Colon Cancer Death Rates Are Falling Among the Young - But Only for Whites
Race and ethnicity matter when battling colon cancer, with young white patients facing notably better odds than Black, Hispanic or Asian patients, new research warns.
A look at colon cancer survival among Americans younger than 50 turned up a glaring discrepancy: Survival five years after diagnosis improved to nearly 70% among white patients over two decades, but was less than 58% among Black patients.
All had been diagnosed with early-stage disease, starting in 1992.
Moreover, the researchers found that the size of the survival gap grew over time. "Survival for Blacks diagnosed from 2003 to 2013 remained even lower than for whites diagnosed a decade earlier," noted study lead author Dr. Timothy Zaki.
Colon cancer is striking younger people around the world. A study published in May in the New England Journal of Medicine reported that 10% of colon cancer cases are now early-onset -- in patients younger than 50 -- and incidence is rising. As a result, screening is now recommended in the United States to start at age 45.
Prior research suggests these disparities in survival are not new, stressed Zaki, a resident physician at the University of Texas Southwestern Medical Center in Dallas.
Similar racial and ethnic survival rates gaps are also "well-documented" among colon cancer patients over age 50, said Zaki.
Moreover, previous investigations have indicated that young white patients face a notably lower risk of developing colon cancer in the first place, he noted.
Zaki suggested there is no obvious explanation for what is going on, an observation echoed by Dr. William Dahut, chief scientific officer of the American Cancer Society.
The disparity in survival is "not trivial," said Dahut, who was not involved with the study. However, "in this particular study, it is not possible to fully explain differences between Black patients and those of other racial or ethnic backgrounds," he said.
Still, both Zaki and Dahut pointed to a wide range of contributing issues.
Zaki highlighted potential ethnic and racial differences in employment, social support, family income, environmental exposure, education level, lifestyle choices (such as smoking, diet and drinking habits), culture and health insurance.
And Dahut noted the possibility that there are "differences in the biology of the tumor itself or in a predisposition to cancer that certain populations may have."
Differences in the number and types of preexisting medical conditions at the time of cancer diagnosis might also play a role, added Zaki, as may the speed with which patients access cancer treatment.
For the study, Zaki and his colleagues reviewed stats collected between 1992 and 2013 by the U.S. National Cancer Institute's Surveillance, Epidemiology, and End Results (SEER).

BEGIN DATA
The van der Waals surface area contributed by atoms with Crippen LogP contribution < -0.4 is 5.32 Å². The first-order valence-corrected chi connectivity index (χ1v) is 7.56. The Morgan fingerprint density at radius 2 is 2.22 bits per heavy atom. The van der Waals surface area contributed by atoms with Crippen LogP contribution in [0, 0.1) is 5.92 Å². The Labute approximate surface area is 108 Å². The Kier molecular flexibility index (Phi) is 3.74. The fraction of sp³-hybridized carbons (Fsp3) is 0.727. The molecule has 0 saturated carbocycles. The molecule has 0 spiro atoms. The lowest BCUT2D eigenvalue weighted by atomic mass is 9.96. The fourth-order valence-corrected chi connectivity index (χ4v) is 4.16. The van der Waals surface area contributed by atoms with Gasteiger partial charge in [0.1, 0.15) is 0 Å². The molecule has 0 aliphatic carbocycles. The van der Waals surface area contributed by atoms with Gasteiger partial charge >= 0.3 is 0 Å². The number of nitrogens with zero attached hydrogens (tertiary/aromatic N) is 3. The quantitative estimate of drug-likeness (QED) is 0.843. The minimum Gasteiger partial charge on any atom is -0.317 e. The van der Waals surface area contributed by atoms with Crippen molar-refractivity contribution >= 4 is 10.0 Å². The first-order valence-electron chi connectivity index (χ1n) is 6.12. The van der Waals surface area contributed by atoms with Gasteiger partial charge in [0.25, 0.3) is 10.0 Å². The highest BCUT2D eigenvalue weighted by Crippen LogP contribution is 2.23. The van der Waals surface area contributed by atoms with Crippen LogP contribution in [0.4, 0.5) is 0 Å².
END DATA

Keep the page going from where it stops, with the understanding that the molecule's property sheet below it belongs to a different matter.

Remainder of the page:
The data covered about 30% of the U.S. population. Out of that pool, nearly 34,000 men and women between the ages of 20 and 49 were diagnosed with early-onset colon cancer.
About 6 in 10 were white, while nearly 15% were Hispanic, 14% were Black and 13% were Asian.
White patients were the most likely to be alive five years out, with a 69% survival rate. That was followed by 67% among Asian/Pacific Islanders and 63% among Hispanics. Survival approached just 58% among Black patients.
The worst survival rate was seen among Black men (less than 57%), while the highest survival rate was observed among white women (nearly 71%).
Even when looking solely at local-stage disease (caught before it spread), Black patients fared worse: Five-year survival exceeded 94% among whites but remained about 89% among Black people.
And in relative terms the situation didn't improve with time. Black people diagnosed during the second decade (2003-2013) of the study had a 59% survival rate, which was below the 66% survival rate seen for whites in the first decade (1992-2002) -- and well below the 70%-plus rate among whites during the second decade.
The findings were scheduled for presentation Tuesday at the American Gastroenterological Association's Digestive Disease Week meeting, in San Diego. Research presented at meetings is usually considered preliminary until published in a peer-reviewed medical journal.
The U.S. Centers for Disease Control and Prevention lists colon cancer risk factors.
SOURCES: Timothy Zaki, MD, internal medicine resident physician, University of Texas Southwestern Medical Center, Dallas; William L. Dahut, MD, chief scientific officer, American Cancer Society; American Gastroenterological Association, Digestive Disease Week meeting, San Diego, May 21-24, 2022
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